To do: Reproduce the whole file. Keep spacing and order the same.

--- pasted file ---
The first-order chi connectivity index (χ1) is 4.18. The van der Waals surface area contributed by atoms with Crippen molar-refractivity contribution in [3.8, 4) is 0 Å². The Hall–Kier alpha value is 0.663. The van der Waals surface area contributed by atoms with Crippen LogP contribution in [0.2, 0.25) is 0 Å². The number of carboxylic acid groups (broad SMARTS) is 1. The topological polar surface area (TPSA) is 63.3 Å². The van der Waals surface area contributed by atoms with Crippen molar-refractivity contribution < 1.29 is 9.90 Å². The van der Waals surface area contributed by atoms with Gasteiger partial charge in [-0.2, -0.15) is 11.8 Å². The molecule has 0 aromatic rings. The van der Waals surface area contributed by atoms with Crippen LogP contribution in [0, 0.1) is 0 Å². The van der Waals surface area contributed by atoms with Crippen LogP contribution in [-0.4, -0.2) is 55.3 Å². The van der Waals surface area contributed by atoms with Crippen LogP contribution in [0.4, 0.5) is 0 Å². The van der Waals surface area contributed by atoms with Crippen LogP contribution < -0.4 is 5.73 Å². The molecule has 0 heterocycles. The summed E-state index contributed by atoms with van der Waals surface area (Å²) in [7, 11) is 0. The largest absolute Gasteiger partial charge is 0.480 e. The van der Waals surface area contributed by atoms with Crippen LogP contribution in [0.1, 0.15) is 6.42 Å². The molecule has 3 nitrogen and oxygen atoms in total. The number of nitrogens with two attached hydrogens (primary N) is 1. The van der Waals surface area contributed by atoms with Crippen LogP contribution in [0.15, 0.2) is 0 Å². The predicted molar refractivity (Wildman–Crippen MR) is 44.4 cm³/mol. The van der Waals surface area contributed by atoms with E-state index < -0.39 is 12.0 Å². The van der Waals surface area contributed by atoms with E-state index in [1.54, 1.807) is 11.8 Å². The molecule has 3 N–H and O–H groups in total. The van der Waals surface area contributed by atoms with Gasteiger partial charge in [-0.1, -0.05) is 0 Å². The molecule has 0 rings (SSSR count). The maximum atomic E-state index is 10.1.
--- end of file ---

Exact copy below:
The first-order chi connectivity index (χ1) is 4.18. The van der Waals surface area contributed by atoms with Crippen molar-refractivity contribution in [3.8, 4) is 0 Å². The Hall–Kier alpha value is 0.663. The van der Waals surface area contributed by atoms with Crippen LogP contribution in [0.2, 0.25) is 0 Å². The number of carboxylic acid groups (broad SMARTS) is 1. The topological polar surface area (TPSA) is 63.3 Å². The van der Waals surface area contributed by atoms with Crippen molar-refractivity contribution < 1.29 is 9.90 Å². The van der Waals surface area contributed by atoms with Gasteiger partial charge in [-0.2, -0.15) is 11.8 Å². The molecule has 0 aromatic rings. The van der Waals surface area contributed by atoms with Crippen LogP contribution in [0, 0.1) is 0 Å². The van der Waals surface area contributed by atoms with Crippen LogP contribution in [-0.4, -0.2) is 55.3 Å². The van der Waals surface area contributed by atoms with Crippen LogP contribution in [0.4, 0.5) is 0 Å². The van der Waals surface area contributed by atoms with Crippen LogP contribution < -0.4 is 5.73 Å². The molecule has 0 heterocycles. The summed E-state index contributed by atoms with van der Waals surface area (Å²) in [7, 11) is 0. The largest absolute Gasteiger partial charge is 0.480 e. The van der Waals surface area contributed by atoms with Crippen LogP contribution in [0.1, 0.15) is 6.42 Å². The molecule has 3 nitrogen and oxygen atoms in total. The number of nitrogens with two attached hydrogens (primary N) is 1. The van der Waals surface area contributed by atoms with Crippen LogP contribution in [0.15, 0.2) is 0 Å². The predicted molar refractivity (Wildman–Crippen MR) is 44.4 cm³/mol. The van der Waals surface area contributed by atoms with E-state index < -0.39 is 12.0 Å². The van der Waals surface area contributed by atoms with E-state index in [1.54, 1.807) is 11.8 Å². The molecule has 3 N–H and O–H groups in total. The van der Waals surface area contributed by atoms with Gasteiger partial charge in [-0.1, -0.05) is 0 Å². The molecule has 0 rings (SSSR count). The maximum atomic E-state index is 10.1.